The Recording Industry of South Africa (RiSA), who are the organisers of the South African Music Awards (Samas), are not taking the events that led to the cancellation of the 29th Samas ceremony, which was set to take place in Durban this November.
On October 25, the future of the annual Samas event was uncertain after Siboniso Duma, the MEC for Economic Development, Tourism, and Environmental Affairs (EDTEA), pulled the plug on their involvement.
The drama unfolded after political party ActionSA put a spanner in the works.
In a letter to ANC president Cyril Ramaphosa, ActionSA said: “We contend that this is not only a blatant case of misuse but also potentially sinister, given the absence of an itemised budget with accurate and substantiated figures.”
The letter continued: “While ActionSA supports the hosting of the Sama Awards in eThekwini for its tourism spin-offs, we are opposed to the exorbitant reprioritsation of the provincial and municipal budget when there are more urgent needs the people of KwaZulu-Natal need addressed.”
In a recent statement, RiSA called ActionSA out for allegedly spreading false information.
The statement by Nhlanhla Sibisi, the CEO of RiSA, read: “Sama notes with bewilderment the misinformation that has been circulating alleging that we had asked the government of KZN to sponsor the Samas for R8 million.
“We first became aware of the allegation in a ‘Daily Sun’ article where ActionSA KZN leader Zwakele Mncwango made this assertion.
“We categorically deny that allegation and call on ActionSA to provide proof that our initial proposal was R8m as it casts a malicious aspersion that the Sama, South Africa’s most prestigious and longest-running music awards show, is a conduit for looting public funds. This is an assertion that we, RiSA, strongly rebuke.”
Statement from RISA on SAMA 29. pic.twitter.com/5obETUSFfr— The SA Music Awards (@TheSAMAs) October 28, 2023
The statement further dives into statistics and explains what would have been an opening for job creation within KZN and three other provinces.
“Our partnership is a 6 to 12-week campaign per year that has 14 touch points that would span the length and breadth of the province and also stretch to three other provinces.
“All in the name of positioning and marketing destination KZN through a programme of action that would directly benefit and stimulate the creative sector along as igniting the hospitality, retail, transport and informal sectors with a large number of beneficiaries being SMMEs owned and operated by previously disadvantaged groups as defined by our country’s legislation,” the statement read.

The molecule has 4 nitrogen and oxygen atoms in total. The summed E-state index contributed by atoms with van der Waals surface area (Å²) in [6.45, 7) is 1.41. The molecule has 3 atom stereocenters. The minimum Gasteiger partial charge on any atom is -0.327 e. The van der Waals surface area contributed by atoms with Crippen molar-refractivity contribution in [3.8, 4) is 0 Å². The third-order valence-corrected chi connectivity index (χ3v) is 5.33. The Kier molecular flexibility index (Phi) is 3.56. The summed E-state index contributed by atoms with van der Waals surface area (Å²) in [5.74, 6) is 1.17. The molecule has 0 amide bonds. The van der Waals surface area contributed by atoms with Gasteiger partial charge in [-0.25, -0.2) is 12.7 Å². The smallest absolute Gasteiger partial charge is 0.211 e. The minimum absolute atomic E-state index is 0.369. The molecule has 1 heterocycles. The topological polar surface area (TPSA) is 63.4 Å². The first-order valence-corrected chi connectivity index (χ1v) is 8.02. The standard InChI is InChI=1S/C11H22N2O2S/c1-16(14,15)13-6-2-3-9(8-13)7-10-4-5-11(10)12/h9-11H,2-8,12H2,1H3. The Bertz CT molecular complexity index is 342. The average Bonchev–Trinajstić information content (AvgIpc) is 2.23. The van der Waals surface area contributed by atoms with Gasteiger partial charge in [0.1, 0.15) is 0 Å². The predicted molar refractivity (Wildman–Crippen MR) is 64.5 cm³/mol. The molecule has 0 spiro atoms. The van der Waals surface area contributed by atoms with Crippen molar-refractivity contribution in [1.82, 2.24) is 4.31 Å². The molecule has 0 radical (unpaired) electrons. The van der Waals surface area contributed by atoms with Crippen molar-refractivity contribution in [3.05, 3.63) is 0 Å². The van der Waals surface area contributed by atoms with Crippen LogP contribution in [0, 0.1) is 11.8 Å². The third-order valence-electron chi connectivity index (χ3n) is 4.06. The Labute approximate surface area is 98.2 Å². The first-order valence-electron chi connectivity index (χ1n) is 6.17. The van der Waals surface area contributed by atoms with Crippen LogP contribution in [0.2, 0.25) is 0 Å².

RiSA also shared that the funds would have been used for infrastructure, tech, PA, decor, catering, talent, production and key personnel to achieve the desired successful outcome.
RiSA said: “These outcomes include delivering three TV shows for our broadcast partner: a live to tape red carpet show; a delayed broadcast lifetime achievement gala dinner and the live broadcast awards show.
“Projected costs of all 14 touch points have also been costed in conjunction with suppliers, which RiSA engaged.”
RiSA’s statement concluded with: “Like the rest of South Africa, we only learnt of the decision in the MEC’s press briefing and not through prior consultation which would have been befitting of our partnership.”
But ActionSA KZN leader Zwakele Mncwango defending their actions.
He said: "SAMAs shouldn't blame us (ActionSA) for cancelling their event, they must blame the government, I don't know why they are holding us accountable.
"We must thank the whistle-blowers who came out and shared the information.
"RiSA must be angry at the government for tainting their image, they should challenge the government. "Government keeps saying this is political, it's not about politics it's about accountability.
"We just brought the funds to light, it's not us who said cancel the event."
Mncwango said their issue was never with the RiSA but rather with the KZN government.
Mncwango said he wrote to Ramphosa asking him to intervene over the expenditure on the event, to which the eThekwini municipality had committed a further R25 million in funding.